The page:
Software producers need more flexibility

Software developers may be losing as much as half of their potential revenues, but piracy is not the root cause of the loss, poor packaging and licensing is to blame

Tags: SafeNet IncorporatedSoftware licensingSoftware piracy
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Software producers need more flexibility Braojos: Software producers need to better manage licensing options and compliance.
By  Miguel Barojos Published  June 13, 2013

Software developers may be losing as much as half of their potential revenues, but piracy is not the root cause of the loss, poor packaging and licensing is to blame, says Miguel Braojos, VP Sales SEMEA, SafeNet.

Our recent survey, in partnership with the Software & Information Industry Association (SIIA), into the potential of software monetisation, revealed some startling results. Software producers admit that they are losing nearly 50% of potential revenues. What are they losing it to? History may tempt you to say piracy, especially when considering last year’s report from the Business Software Alliance that found 58% of computer users in the Middle East and Africa region are running pirated software.

Although the piracy rate in the UAE is one of the lowest in the region at only 37%, a staggering 84% of the respondents in the UAE admit to pirating software, which results in a loss of $208 million to software companies, while in Saudi Arabia that figure rises to $449 milion. But is piracy the real reason? Not according to the 600-plus software producers who responded to the State of Software Monetisation survey.

Changing times

Software Intellectual Property (IP) theft is not new — software companies have been dealing with this for decades. Software companies are used to employing techniques to combat these challenges. Many companies feel as though they need to make a choice between security and business efficiency. But a simple way to combat this and develop a delicate balance is through a tailored software monetisation strategy and a licensing and entitlement management strategy that will be flexible enough to meet customers’ emerging business and security needs while providing robust IP protection.

The survey has clearly highlighted that software producers need solutions that deal with the four key elements of software monetisation, which are effective packaging, access and compliance control, back-office automation and management, and usage monitoring.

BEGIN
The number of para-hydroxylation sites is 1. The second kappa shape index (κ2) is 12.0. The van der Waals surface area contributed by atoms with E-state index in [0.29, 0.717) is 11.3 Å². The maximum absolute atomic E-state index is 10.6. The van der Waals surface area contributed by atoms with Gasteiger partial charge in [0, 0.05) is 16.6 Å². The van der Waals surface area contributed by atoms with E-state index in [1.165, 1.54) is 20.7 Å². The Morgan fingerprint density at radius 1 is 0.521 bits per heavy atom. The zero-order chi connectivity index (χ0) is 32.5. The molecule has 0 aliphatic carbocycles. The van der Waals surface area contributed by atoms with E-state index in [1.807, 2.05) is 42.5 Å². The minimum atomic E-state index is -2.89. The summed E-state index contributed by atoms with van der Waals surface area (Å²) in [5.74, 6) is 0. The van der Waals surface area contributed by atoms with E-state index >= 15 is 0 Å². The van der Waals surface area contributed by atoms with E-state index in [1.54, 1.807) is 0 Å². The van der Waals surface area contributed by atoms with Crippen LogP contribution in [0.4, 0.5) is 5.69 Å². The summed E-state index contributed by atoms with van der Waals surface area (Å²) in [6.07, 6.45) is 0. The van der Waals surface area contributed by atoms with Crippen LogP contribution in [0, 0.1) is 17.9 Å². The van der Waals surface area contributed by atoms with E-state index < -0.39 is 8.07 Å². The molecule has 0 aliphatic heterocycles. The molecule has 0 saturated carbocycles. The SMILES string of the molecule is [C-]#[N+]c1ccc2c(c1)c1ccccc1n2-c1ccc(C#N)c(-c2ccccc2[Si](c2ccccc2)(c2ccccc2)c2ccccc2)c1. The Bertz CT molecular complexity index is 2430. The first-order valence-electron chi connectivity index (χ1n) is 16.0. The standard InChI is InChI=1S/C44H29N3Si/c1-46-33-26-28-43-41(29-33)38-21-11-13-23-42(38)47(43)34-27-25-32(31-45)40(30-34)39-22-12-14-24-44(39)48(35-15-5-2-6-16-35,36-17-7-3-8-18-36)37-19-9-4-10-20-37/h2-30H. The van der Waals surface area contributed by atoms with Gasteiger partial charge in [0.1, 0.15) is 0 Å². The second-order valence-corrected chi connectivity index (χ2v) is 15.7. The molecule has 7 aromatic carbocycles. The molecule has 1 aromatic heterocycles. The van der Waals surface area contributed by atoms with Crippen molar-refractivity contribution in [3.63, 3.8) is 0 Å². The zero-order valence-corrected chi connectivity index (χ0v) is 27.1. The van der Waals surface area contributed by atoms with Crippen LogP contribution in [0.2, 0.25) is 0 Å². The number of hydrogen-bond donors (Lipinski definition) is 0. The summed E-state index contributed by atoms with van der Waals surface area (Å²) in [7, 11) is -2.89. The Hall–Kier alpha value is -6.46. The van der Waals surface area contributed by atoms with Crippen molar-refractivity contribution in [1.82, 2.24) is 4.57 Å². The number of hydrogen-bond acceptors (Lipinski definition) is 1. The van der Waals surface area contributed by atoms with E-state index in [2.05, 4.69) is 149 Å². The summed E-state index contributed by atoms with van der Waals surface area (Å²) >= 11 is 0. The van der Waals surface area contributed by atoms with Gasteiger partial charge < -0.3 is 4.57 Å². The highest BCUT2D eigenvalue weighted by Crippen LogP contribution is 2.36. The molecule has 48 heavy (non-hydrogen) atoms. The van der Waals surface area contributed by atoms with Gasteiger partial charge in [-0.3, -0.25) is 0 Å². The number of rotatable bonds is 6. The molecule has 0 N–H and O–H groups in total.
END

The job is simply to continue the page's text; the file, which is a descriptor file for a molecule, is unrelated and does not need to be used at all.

As software producers deal with the maturation of the market, a redefined customer expectation around their experience, and open source threats, the loss of potential revenues is the real Achilles heel for many. As such, it can be argued that the number one issue isn’t piracy, rather it is the inertia associated with how software producers package and license their products. And the irony is software producers know it too. Nearly 84% of respondents believe that better software packaging techniques specifically could yield higher revenue.

Pick your battles

To put this into stark perspective, you can either spend years fighting over piracy, via legal and technical means, or you can focus on what you actually control and boost your revenues the right way: by enabling your customers to license your software the way they want. A customer once told me how upset their CEO was when he found out that their software was being liberally pirated in an Eastern European country.

However, once he calmed down, he realised that the revenue they were losing was not necessarily revenue they would have ever had. Their software was popular with university students but at their current licensing prices, there was no way for those students to actually afford the software. Instead, they had to think about free trialware for them first, which would convert them from ‘pirates’ to legitimate users, and then allow them to continue using software at modest prices once they graduated. Take that same logic and apply it to smaller start-up organisations. They have a need, but they certainly don’t have a lot of disposable budget, so would you rather ‘land and expand’ that account, or miss the opportunity altogether?

Develop effective business models

It’s clear that software producers are in dire need of flexible licensing models. However despite knowing this, 61% of the respondents admitted that they struggle with the ability to flexibly price and package their applications, and 54% reported considerable revenue loss due to this. In order to develop effective business models, ensure customer satisfaction and enhance revenue, flexible licensing models need to be put in place now. Annual renewable license models with a maintenance element are still a popular offering across the Middle East for many ISVs, particularly traditional on-premise vendors who rely on customers to make an annual subscription towards point releases and major version upgrades. The perpetual license is also common, typically linked to the number of users.

Moving on from the issues around flexible licensing models, access and compliance control can also be an important area of concern. Lack of control over software is a major cause of revenue loss — nearly half of the respondents thought that competitive IP theft had a significant impact on their business and just over 40% thought that lost revenue due to software piracy had a major impact on their business. This apprehension over the impact of software misuse is justified, as many organisations reported unlicensed software in use within their companies. However, although producers are recognising that their software may become compromised, there are many that are failing to license compliance enforcement mechanisms and IP protection tools.

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